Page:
Monday, September 30, 2013

Arterial Catheters and Risk of Bloodstream Infection

The prevention of bloodstream infections (BSI) is typically focused on central venous catheters (CVCs).

Arterial catheters are not risk free. Here is a paper recently published in the Journal of Hospital Infection on the risk of catheter related BSI.

The Of 834 arterial catheters studied (3273 catheter-days), 109 (13%) were colonized and 11 caused bacteremia (1.3%, 3.4 per 1000 catheter-days). The majority of catheter-related BSIs were acquired extraluminally from skin of the insertion site (63%). The risk of arterial catheter-related BSI was comparable with that for short-term non-cuffed central venous catheters (2.7%, 5.9 per 1000 CVC-days).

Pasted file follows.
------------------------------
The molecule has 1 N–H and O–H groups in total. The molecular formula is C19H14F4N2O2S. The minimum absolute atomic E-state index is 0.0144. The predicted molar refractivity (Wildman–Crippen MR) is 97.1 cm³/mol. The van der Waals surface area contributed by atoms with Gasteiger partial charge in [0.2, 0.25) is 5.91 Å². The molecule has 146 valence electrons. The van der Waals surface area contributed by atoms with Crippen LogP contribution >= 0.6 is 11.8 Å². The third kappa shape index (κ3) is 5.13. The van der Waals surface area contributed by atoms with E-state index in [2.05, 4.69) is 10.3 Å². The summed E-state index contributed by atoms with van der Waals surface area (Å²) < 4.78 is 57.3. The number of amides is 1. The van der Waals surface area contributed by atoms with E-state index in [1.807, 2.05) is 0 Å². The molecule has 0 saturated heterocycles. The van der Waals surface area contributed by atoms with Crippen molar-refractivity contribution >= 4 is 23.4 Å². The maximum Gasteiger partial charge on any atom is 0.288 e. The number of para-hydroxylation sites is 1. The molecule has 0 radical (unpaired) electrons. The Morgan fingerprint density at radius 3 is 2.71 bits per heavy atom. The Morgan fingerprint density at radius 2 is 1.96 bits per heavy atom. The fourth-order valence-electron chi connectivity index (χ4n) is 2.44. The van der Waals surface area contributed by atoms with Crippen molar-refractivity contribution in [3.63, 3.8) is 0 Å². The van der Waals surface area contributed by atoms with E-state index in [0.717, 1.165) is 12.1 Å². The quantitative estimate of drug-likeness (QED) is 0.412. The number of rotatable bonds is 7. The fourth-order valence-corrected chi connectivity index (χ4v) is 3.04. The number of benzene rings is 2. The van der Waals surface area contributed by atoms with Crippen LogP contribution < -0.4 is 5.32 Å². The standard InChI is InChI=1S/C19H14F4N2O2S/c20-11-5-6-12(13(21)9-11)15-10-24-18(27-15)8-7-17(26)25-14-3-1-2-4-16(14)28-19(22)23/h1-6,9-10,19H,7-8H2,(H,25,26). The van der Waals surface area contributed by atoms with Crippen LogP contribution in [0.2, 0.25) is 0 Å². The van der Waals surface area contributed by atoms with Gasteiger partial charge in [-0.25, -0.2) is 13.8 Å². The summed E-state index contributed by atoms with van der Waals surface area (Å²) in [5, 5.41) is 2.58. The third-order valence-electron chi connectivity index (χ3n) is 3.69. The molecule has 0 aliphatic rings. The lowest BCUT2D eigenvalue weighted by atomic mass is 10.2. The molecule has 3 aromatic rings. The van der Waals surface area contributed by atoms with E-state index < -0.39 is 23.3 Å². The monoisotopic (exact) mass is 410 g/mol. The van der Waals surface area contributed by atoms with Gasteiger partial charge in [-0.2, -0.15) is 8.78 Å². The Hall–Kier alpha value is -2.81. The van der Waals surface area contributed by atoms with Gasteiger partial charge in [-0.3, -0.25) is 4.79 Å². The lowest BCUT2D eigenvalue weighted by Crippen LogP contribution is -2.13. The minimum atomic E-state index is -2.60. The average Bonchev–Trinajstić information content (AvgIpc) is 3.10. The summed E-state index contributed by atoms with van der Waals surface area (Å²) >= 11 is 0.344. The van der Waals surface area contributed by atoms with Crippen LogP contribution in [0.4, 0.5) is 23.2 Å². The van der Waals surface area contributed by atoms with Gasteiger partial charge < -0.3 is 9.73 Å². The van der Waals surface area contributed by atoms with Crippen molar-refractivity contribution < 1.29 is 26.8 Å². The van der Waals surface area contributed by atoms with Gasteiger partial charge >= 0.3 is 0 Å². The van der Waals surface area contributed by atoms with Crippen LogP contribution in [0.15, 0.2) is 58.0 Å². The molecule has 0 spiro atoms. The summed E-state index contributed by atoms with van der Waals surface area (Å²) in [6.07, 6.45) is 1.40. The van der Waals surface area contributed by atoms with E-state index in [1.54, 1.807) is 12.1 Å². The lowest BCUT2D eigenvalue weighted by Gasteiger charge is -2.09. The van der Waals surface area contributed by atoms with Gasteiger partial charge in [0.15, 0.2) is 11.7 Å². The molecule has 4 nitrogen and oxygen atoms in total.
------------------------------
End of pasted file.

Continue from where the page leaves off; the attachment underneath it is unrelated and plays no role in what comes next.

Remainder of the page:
As the most common route of infection is extraluminal, the authors make a persuasive argument for the employment of proven risk reduction interventions used for CVCs, such as chlorhexidine for cutaneous antisepsis and chlorhexidine-impregnated dressings.

I will be at the ID WEEK 2013 in San Francisco for the remainder of the week.

 I will post updates from the conference on this blog.


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